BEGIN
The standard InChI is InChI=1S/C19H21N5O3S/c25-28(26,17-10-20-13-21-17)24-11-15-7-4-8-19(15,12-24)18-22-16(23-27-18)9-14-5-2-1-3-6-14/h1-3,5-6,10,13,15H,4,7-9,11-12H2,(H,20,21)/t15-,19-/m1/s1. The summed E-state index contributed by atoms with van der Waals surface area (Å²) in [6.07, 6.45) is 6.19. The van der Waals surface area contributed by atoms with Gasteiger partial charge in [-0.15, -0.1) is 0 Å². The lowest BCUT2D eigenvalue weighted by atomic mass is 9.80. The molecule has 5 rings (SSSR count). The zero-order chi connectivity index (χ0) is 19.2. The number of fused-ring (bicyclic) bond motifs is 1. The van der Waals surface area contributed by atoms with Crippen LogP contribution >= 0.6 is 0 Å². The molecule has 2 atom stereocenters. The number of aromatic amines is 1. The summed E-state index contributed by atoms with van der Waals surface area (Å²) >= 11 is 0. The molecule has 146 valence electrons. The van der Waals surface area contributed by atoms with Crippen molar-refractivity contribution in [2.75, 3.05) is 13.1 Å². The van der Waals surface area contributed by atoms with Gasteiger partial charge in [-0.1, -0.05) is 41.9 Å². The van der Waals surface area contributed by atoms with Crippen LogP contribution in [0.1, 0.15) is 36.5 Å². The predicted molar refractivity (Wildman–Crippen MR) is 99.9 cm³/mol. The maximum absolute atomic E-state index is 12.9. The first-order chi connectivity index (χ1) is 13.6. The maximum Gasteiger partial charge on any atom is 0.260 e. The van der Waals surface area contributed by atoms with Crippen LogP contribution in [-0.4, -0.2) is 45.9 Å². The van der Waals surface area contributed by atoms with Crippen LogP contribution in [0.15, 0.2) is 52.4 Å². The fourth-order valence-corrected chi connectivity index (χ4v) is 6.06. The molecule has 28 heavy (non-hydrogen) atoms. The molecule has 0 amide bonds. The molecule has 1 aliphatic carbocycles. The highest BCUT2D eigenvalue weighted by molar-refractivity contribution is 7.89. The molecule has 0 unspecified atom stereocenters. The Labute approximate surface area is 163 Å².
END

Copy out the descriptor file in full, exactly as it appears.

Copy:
The standard InChI is InChI=1S/C19H21N5O3S/c25-28(26,17-10-20-13-21-17)24-11-15-7-4-8-19(15,12-24)18-22-16(23-27-18)9-14-5-2-1-3-6-14/h1-3,5-6,10,13,15H,4,7-9,11-12H2,(H,20,21)/t15-,19-/m1/s1. The summed E-state index contributed by atoms with van der Waals surface area (Å²) in [6.07, 6.45) is 6.19. The van der Waals surface area contributed by atoms with Gasteiger partial charge in [-0.15, -0.1) is 0 Å². The lowest BCUT2D eigenvalue weighted by atomic mass is 9.80. The molecule has 5 rings (SSSR count). The zero-order chi connectivity index (χ0) is 19.2. The number of fused-ring (bicyclic) bond motifs is 1. The van der Waals surface area contributed by atoms with Crippen LogP contribution >= 0.6 is 0 Å². The molecule has 2 atom stereocenters. The number of aromatic amines is 1. The summed E-state index contributed by atoms with van der Waals surface area (Å²) >= 11 is 0. The molecule has 146 valence electrons. The van der Waals surface area contributed by atoms with Crippen molar-refractivity contribution in [2.75, 3.05) is 13.1 Å². The van der Waals surface area contributed by atoms with Gasteiger partial charge in [-0.1, -0.05) is 41.9 Å². The van der Waals surface area contributed by atoms with Crippen LogP contribution in [0.1, 0.15) is 36.5 Å². The predicted molar refractivity (Wildman–Crippen MR) is 99.9 cm³/mol. The maximum absolute atomic E-state index is 12.9. The first-order chi connectivity index (χ1) is 13.6. The maximum Gasteiger partial charge on any atom is 0.260 e. The van der Waals surface area contributed by atoms with Crippen LogP contribution in [-0.4, -0.2) is 45.9 Å². The van der Waals surface area contributed by atoms with Crippen LogP contribution in [0.15, 0.2) is 52.4 Å². The fourth-order valence-corrected chi connectivity index (χ4v) is 6.06. The molecule has 28 heavy (non-hydrogen) atoms. The molecule has 0 amide bonds. The molecule has 1 aliphatic carbocycles. The highest BCUT2D eigenvalue weighted by molar-refractivity contribution is 7.89. The molecule has 0 unspecified atom stereocenters. The Labute approximate surface area is 163 Å².